Same Page 2019: The Tea Girl of Hummingbird Lane

tea girl.jpg

Throughout the month of March, JMRL is celebrating the 2019 Same Page community read. This year’s title is The Tea Girl of Hummingbird Lane by Lisa See, who will be appearing at the Northside Library at 6pm on Wednesday, March 20th.

The book examines identity through the lenses of cross-cultural adoption and Chinese ethnicities set against the backdrops of suburban California and the tea mountains of Yunnan Province.

The library is hosting several book club meetings which will focus on The Tea Girl of Hummingbird Lane. Other book groups in the community are encouraged to read the title and can check out circulating book club kits, which include materials to help guide discussion.

JMRL invites the community to read and discuss a book written by an author appearing at the Virginia Festival of the Book each year in March. The library invites community members to attend a variety of free events at all of its eight branches in the City of Charlottesville and Albemarle, Greene, Louisa, and Nelson counties. For more information, please see

Same Page is generously funded by the Friends of JMRL and supported by the Art and Jane Hess Fund of the Library Endowment.


“Moby-Dick of the tea world”

25150798Books on Tap read The Tea Girl of Hummingbird Lane  by Lisa See at Champion Brewery on March 7. Throughout the month of March, JMRL encourages everyone to read this title and then meet the author at our free event at Northside library on March 20th at 6pm as part of the Same Page.  

See frequently writes on Chinese-American themes, having spent much of her youth in L.A.’s Chinatown with paternal relatives. In this novel, she traces a young Akah women growing up in a rural tea growing region of China near the Thai border in the 1980s. Li-yan is raised according to traditional Akah customs, shadowing her mother the midwife. The local teacher singles her out for education in the nearest city, where her life is upended by her boyfriend. She gives birth to a daughter who is put in an orphanage and ultimately raised in California by a white couple. Li-yan packs a lot of living into her first 27 years while the daughter explores the clues (dark skin, a uniquely decorated tea cake) that hint at her biological parents. Li-yan and that daughter, Haley, work to find each other by the end of the novel.

The majority of our book club members liked the book. See packs in tons of information about the tea industry and the Akha people which we enjoyed as a window into lives we would not normally read about. Some readers thought that she could have done a better job weaving those details into the story instead of dropping in blocks of exposition. We were surprised to encounter the matrilineal and sex-positive Akah traditions. Coincidences abound but most of us thought they were within the bounds of reason. The ending wasn’t a surprise, and while a happy ending is satisfying, we speculated on the type of relationship Li-yan and Hayley would maintain back in California.

If this story inspires you to look into your own family history, check out JMRL’s online genealogy resources or set up an appointment to digitize your personal VHS tapes, slides, photos, negatives and cassette tapes.

More Information:
About the author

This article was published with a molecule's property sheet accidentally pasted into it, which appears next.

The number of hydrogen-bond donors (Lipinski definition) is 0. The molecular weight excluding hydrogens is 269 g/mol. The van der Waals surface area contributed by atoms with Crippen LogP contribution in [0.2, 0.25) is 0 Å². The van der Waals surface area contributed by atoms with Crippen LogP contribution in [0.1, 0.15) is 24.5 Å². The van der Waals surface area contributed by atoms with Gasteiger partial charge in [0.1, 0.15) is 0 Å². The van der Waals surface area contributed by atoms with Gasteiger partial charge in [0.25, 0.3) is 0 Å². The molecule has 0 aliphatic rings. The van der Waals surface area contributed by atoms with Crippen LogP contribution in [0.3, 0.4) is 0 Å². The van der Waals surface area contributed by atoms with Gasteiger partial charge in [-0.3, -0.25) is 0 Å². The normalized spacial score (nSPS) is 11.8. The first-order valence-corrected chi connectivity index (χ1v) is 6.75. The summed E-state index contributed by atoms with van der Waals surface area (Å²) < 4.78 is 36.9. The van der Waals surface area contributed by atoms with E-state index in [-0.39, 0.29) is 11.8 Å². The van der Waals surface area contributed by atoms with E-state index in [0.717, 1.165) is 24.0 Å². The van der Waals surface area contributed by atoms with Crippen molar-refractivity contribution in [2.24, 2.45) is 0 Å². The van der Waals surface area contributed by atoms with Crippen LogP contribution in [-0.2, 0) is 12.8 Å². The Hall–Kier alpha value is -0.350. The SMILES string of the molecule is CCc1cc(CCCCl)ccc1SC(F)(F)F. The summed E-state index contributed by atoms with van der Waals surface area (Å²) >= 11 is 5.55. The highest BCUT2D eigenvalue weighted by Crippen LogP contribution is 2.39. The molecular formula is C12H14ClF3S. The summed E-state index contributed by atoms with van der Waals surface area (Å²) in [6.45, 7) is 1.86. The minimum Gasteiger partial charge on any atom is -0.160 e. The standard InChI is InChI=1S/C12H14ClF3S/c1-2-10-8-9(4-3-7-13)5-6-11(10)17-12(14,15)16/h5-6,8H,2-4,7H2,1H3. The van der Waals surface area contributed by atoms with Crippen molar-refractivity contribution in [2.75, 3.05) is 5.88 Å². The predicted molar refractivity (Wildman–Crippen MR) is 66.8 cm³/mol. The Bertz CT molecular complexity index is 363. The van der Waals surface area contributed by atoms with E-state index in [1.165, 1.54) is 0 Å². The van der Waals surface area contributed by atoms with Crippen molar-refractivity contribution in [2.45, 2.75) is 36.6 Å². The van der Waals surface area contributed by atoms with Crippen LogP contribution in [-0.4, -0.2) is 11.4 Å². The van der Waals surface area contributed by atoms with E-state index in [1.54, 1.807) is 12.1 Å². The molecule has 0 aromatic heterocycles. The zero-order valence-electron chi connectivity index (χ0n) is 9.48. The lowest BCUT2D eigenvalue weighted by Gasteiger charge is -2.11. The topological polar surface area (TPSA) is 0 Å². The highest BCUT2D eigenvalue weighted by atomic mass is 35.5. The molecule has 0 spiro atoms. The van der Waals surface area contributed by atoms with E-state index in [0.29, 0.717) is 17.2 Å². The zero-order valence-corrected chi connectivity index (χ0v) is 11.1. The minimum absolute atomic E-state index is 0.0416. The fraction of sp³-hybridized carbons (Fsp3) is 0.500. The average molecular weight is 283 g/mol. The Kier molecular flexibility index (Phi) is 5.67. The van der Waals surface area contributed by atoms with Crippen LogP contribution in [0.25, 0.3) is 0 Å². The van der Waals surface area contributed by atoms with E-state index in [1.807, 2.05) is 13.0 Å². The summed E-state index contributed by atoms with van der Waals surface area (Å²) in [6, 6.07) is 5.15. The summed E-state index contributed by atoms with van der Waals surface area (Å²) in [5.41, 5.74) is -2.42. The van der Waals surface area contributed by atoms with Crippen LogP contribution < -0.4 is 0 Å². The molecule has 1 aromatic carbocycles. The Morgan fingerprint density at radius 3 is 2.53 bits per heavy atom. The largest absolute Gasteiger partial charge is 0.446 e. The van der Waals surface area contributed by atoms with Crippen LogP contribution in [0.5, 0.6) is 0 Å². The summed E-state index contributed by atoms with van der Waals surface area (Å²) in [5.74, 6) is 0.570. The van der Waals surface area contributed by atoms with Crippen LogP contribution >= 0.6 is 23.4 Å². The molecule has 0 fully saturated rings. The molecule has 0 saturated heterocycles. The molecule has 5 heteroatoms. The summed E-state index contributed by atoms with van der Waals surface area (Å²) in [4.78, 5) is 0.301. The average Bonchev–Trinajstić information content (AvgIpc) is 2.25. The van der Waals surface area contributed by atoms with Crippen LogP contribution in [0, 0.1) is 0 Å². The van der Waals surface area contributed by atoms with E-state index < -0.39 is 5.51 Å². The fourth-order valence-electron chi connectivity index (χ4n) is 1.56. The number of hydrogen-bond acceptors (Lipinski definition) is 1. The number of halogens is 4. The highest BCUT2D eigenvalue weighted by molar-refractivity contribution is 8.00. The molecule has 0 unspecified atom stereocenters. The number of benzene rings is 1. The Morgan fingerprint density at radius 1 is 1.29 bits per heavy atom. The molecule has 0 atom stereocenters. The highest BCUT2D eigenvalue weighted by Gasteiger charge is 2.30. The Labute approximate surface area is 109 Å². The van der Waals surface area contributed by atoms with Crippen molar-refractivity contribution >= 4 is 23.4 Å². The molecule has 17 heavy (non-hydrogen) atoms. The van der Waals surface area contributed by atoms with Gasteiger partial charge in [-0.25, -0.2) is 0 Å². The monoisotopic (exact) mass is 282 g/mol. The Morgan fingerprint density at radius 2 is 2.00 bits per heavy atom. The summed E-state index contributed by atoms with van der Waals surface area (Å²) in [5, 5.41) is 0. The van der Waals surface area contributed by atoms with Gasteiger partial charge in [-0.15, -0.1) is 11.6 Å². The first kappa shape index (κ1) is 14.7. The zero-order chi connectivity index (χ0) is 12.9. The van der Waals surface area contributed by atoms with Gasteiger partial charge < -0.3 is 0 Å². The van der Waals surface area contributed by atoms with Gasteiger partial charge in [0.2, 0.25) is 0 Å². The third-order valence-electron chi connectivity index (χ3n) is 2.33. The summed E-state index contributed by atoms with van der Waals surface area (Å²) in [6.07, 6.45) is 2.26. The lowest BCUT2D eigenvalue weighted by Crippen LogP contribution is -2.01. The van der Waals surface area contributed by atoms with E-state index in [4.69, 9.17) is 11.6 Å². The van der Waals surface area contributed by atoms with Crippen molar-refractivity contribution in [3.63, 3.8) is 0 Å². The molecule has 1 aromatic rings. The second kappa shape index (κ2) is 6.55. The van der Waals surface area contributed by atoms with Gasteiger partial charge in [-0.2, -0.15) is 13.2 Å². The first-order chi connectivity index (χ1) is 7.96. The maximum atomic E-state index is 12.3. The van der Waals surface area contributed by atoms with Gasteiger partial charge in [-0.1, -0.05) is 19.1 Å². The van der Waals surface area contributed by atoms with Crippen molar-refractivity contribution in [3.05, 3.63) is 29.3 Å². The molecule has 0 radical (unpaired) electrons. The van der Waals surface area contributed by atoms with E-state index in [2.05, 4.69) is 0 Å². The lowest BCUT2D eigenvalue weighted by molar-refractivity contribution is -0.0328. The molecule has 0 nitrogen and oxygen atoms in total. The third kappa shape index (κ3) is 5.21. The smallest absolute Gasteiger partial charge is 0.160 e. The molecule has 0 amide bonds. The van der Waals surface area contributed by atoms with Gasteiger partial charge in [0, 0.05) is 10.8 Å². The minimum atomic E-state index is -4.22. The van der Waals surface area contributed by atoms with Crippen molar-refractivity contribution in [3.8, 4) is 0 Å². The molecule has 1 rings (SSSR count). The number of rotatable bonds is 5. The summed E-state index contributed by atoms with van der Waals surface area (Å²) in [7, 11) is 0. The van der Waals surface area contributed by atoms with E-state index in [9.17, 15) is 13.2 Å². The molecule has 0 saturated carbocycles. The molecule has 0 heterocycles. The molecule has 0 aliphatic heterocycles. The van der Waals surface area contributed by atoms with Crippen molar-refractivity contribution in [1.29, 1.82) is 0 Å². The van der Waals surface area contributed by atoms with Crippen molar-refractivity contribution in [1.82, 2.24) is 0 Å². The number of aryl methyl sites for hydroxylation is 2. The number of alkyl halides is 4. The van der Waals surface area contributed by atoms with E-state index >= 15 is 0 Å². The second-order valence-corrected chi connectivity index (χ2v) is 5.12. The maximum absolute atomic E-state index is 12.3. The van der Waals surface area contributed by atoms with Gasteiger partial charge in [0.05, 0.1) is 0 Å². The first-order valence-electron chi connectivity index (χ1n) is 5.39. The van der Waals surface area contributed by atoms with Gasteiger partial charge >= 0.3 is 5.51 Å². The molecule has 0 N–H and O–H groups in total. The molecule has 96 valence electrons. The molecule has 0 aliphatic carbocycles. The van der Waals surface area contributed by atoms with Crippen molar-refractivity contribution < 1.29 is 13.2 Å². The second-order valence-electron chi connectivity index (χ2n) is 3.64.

About the book
Other works
About the Akha
About the tea plantations

Books on Tap Information:

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Posted in Books on Tap

“Times have changed. But not times only.”

29939353The Brown Baggers met at the Central Library on February 21 to discuss Kathleen Rooney’s novel, Lillian Boxfish Takes a Walk.

The novel takes readers on a journey around Manhattan in starting in the 1930s and ending in the 1980s. Lillian Boxfish is a “devout walker” in her 80s, walking around Manhattan on New Year’s Eve in a mink coat, and reminiscing about her past. Along her walk, she meets and talks with several interesting characters and thinks about how much the city has changed. Boxfish was an accomplished poet when she was younger, and was notably the highest-paid woman in advertising in the 1930s. But her career was cut short when she married and became a mother.

The Brown Baggers loved this book! Many said that they identified with the main character and found her behavior very relatable. Others commented on the witty dialogue and how Boxfish described people in interesting ways. They also liked how strict Boxfish was with manners and that she was such a strong and engaging character. They commented that she had a supportive best friend and a great social life, all while having a career, not just a job, which was unusual for women during that time period.

Readers also liked that the novel was set during New Year’s Eve- a time for reflection. The only negative comments mentioned about the book were that the main character’s breakdown didn’t seem as realistic as the rest of the novel. But readers understood why she may have been depressed and thought that her husband did not challenge her, some even wondered why she married him. Brown Baggers also liked that the novel was based on a real person, Margaret Fishback, and appreciated that Rooney did so much research for the book.

About the author
About Margaret Fishback
Review from the Chicago Tribune
Review from Kirkus Reviews

Fried Green Tomatoes- movie and book
Groundhog Day
Margaret Fishback Poetry at UVa

The Brown Baggers will meet again on Thursday, March 14 at noon to discuss Lisa See’s Snow Flower and the Secret Fan.